A bunch of guys couldn't get a T started. They checked this, adjusted that, all the usual stuff, and nothing was working. Finally a little boy watching them asked, "Does it have gas?" They put fuel in the tank and it started right up.
The fellow who sold me my 1923 touring told me the starter was shot. When I put a new battery in the car, the starter miraculously cured itself.
How's your battery?
And once you figure out how............the end (Over the key) maybe not want to come off without special persuasion...
getting the cart ahead of the horse...you could probably borrow the right Z-tool to do it....but the cheapest and near smallest 2-jaw spring steel Autozone gear puller with a box of rubber bands is just as good...rubber bands to hold the jaws tight because even Harry Houdini is/was not coordinated enough to do both tasks at once in the space available...mount it right it only needs 1/4 turn and the screw end then walks right off..........but do catch the key....its an itty bitty thing...
then its just 4 bolts on the engine side and the starter comes right out.......
I forgot to comment about the "local shop" option. The local guy may be clueless about Model T stuff. After the local expert here failed to fix my generator, I got the MTFCA Electrical System book and did it myself. If it turns out your starter is indeed the problem and you want to hire out the repair, I'd send it to Ron or Brent or one of the other Model T specialists.
Those things appear to be "junk yard" starters that are then bead blasted, painted, and fitted up with an adapter. Are they then being sold as "new" or "rebuilt"? That would be downright fraud in my book. The pictures posted of the insides look like very old starters with lots of miles on them.
The only place around here that you're going to find sympathy is in the dictionary. It comes between sh*t and syphilis.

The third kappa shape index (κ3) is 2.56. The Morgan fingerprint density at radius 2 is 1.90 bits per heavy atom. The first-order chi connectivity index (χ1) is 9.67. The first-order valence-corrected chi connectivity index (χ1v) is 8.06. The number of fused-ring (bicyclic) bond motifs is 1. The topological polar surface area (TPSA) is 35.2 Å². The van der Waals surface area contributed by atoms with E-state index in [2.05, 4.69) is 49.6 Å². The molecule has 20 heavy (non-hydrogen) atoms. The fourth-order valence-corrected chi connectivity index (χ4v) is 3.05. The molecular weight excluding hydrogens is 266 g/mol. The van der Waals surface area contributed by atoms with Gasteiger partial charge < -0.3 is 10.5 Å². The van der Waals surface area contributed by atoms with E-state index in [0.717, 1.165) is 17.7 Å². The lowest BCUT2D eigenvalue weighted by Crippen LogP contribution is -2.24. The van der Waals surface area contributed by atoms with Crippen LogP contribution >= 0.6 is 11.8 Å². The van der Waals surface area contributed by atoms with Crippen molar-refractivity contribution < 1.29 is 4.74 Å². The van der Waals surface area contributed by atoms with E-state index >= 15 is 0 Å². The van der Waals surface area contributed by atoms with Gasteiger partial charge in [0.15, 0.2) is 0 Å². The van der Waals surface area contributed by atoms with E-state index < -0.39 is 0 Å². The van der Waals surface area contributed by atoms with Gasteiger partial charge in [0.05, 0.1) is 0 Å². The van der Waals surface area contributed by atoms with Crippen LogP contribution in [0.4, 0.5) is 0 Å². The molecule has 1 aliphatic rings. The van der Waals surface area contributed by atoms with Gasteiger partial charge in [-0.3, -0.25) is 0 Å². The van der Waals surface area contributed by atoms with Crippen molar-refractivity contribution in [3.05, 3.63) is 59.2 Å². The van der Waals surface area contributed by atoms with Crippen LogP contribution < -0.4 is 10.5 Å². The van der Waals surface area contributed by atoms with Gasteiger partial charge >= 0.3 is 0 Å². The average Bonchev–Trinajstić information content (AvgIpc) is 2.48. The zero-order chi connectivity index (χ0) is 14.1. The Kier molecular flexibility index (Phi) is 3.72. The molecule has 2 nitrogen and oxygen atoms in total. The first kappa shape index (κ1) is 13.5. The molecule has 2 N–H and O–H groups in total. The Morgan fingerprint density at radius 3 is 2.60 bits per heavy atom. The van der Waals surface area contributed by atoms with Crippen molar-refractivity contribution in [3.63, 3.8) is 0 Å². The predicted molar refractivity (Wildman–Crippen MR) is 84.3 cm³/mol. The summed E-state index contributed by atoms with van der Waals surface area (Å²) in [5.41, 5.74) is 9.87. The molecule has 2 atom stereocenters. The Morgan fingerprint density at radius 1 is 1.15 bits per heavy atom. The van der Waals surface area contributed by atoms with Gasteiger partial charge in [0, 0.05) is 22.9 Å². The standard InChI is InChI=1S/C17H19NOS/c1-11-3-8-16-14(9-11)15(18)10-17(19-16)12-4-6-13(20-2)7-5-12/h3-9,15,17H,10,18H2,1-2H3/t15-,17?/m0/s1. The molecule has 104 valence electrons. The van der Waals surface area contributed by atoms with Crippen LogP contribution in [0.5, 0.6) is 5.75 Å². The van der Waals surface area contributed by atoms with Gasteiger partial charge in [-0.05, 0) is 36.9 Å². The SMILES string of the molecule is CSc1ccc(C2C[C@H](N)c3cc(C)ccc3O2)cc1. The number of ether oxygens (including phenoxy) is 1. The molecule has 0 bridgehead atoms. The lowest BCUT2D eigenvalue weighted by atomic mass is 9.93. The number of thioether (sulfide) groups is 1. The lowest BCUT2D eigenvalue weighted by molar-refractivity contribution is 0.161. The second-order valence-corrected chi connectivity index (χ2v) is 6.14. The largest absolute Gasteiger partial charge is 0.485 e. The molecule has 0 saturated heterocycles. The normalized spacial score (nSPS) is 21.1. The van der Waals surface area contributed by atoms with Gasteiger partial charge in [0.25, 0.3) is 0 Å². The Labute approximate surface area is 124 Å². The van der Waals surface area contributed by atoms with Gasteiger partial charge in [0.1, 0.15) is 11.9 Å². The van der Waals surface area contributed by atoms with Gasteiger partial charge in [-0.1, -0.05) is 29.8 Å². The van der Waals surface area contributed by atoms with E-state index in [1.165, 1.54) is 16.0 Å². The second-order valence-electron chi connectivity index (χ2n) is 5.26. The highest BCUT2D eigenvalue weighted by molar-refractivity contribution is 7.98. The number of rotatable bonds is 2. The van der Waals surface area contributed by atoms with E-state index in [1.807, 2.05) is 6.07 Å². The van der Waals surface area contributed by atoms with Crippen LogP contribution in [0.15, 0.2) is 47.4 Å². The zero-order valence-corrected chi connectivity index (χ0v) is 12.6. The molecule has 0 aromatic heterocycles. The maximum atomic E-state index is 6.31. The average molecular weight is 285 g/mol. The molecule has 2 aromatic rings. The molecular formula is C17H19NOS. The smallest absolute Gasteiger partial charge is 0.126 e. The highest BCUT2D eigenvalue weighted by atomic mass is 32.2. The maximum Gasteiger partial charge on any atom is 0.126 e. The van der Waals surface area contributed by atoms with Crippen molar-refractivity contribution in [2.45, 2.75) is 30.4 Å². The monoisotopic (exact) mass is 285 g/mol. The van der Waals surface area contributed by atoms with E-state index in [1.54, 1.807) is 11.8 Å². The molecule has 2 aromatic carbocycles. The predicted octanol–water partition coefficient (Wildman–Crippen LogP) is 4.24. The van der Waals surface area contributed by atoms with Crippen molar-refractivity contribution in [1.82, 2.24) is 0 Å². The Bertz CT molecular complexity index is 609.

Mac's catalog webpage link below states:
This is a 12 volt, modern remanufactured Delco-Remy starter which has been fitted with a new aluminum casting to mount to the hogshead. Modern bushings have been machined into the casting to help eliminate oil seepage. This starter gives modern V8 starting power & reliability to the Model T engine
Now that is the words. Maybe 'remanufactured' means coupled to the new alum face plate, and fitted with a few new bushings?
Remanufactured is one of those terms like restored and gone through which vary in meaning according to the knowledge and/or honesty of the person using them.
Why was I unsurprised when I saw where these came from?
As these 12 volt units seem to be based on relatively newer Delco-Remy units, I would suggest taking it to a local reputable starter/generator/automotive electrical shop in your area. They should have inventory or ready access to the typical stuff that may need replacement.
Bob, starters are highly overrated! Wish I was back in NY so I could give you a hand. The two cars that I have with starters are the only ones I ever seem to have trouble with and the trouble is always with the starters. I only use them if I stall at a light for some reason and then only if I am concerned about someone rear ending the car while I am in front of it starting it with the crank. It's not usually the starter itself however. Most of the time it is a bad ground, defective switch or a stuck bendix but that is with a Ford starter and a six volt system.
Val, if I didn't have three spine surgeries in my logbook, I'd use the hand-crank every time. __Well, before I dive in and start taking things apart, I'm going to double check my continuity and then give that starter a little ball-peen therapy. _One of the few things the know-nothing newbie does understand is that when an electro-mechanical gizmo doesn't work, it's better to use a small hammer before resorting to a wrench.
Hope the speed wrench works for you! It certainly is the easiest fix.